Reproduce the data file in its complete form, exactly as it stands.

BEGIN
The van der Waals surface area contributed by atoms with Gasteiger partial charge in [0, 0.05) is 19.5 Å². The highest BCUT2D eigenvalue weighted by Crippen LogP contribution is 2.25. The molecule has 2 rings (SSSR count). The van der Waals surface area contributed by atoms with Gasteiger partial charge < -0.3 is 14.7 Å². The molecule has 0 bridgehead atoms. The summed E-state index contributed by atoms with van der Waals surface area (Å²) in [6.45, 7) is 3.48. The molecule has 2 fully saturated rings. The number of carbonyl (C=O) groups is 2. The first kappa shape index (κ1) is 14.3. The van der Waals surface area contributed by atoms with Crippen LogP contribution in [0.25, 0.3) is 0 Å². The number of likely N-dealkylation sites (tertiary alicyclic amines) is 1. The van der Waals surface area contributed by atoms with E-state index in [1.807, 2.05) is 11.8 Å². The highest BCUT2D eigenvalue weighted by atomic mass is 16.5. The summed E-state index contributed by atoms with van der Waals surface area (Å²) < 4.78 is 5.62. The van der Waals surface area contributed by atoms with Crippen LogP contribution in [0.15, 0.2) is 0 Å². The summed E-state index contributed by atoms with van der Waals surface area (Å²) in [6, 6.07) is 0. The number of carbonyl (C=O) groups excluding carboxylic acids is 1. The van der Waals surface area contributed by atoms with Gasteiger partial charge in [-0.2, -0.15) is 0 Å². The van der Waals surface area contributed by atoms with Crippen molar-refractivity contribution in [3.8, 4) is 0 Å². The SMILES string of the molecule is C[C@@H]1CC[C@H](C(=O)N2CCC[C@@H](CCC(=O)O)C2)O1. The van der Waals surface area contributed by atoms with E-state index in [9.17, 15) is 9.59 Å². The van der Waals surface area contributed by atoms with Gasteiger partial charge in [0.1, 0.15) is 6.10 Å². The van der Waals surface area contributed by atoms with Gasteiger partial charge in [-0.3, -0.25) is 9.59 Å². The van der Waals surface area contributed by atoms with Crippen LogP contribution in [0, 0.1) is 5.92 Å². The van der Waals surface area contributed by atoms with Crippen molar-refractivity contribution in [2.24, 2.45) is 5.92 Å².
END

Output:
The van der Waals surface area contributed by atoms with Gasteiger partial charge in [0, 0.05) is 19.5 Å². The highest BCUT2D eigenvalue weighted by Crippen LogP contribution is 2.25. The molecule has 2 rings (SSSR count). The van der Waals surface area contributed by atoms with Gasteiger partial charge < -0.3 is 14.7 Å². The molecule has 0 bridgehead atoms. The summed E-state index contributed by atoms with van der Waals surface area (Å²) in [6.45, 7) is 3.48. The molecule has 2 fully saturated rings. The number of carbonyl (C=O) groups is 2. The first kappa shape index (κ1) is 14.3. The van der Waals surface area contributed by atoms with Crippen LogP contribution in [0.25, 0.3) is 0 Å². The number of likely N-dealkylation sites (tertiary alicyclic amines) is 1. The van der Waals surface area contributed by atoms with E-state index in [1.807, 2.05) is 11.8 Å². The highest BCUT2D eigenvalue weighted by atomic mass is 16.5. The summed E-state index contributed by atoms with van der Waals surface area (Å²) < 4.78 is 5.62. The van der Waals surface area contributed by atoms with Crippen LogP contribution in [0.15, 0.2) is 0 Å². The summed E-state index contributed by atoms with van der Waals surface area (Å²) in [6, 6.07) is 0. The number of carbonyl (C=O) groups excluding carboxylic acids is 1. The van der Waals surface area contributed by atoms with Gasteiger partial charge in [-0.2, -0.15) is 0 Å². The van der Waals surface area contributed by atoms with Crippen molar-refractivity contribution in [3.8, 4) is 0 Å². The SMILES string of the molecule is C[C@@H]1CC[C@H](C(=O)N2CCC[C@@H](CCC(=O)O)C2)O1. The van der Waals surface area contributed by atoms with E-state index in [9.17, 15) is 9.59 Å². The van der Waals surface area contributed by atoms with Gasteiger partial charge in [0.1, 0.15) is 6.10 Å². The van der Waals surface area contributed by atoms with Gasteiger partial charge in [-0.3, -0.25) is 9.59 Å². The van der Waals surface area contributed by atoms with Crippen LogP contribution in [0, 0.1) is 5.92 Å². The van der Waals surface area contributed by atoms with Crippen molar-refractivity contribution in [2.24, 2.45) is 5.92 Å².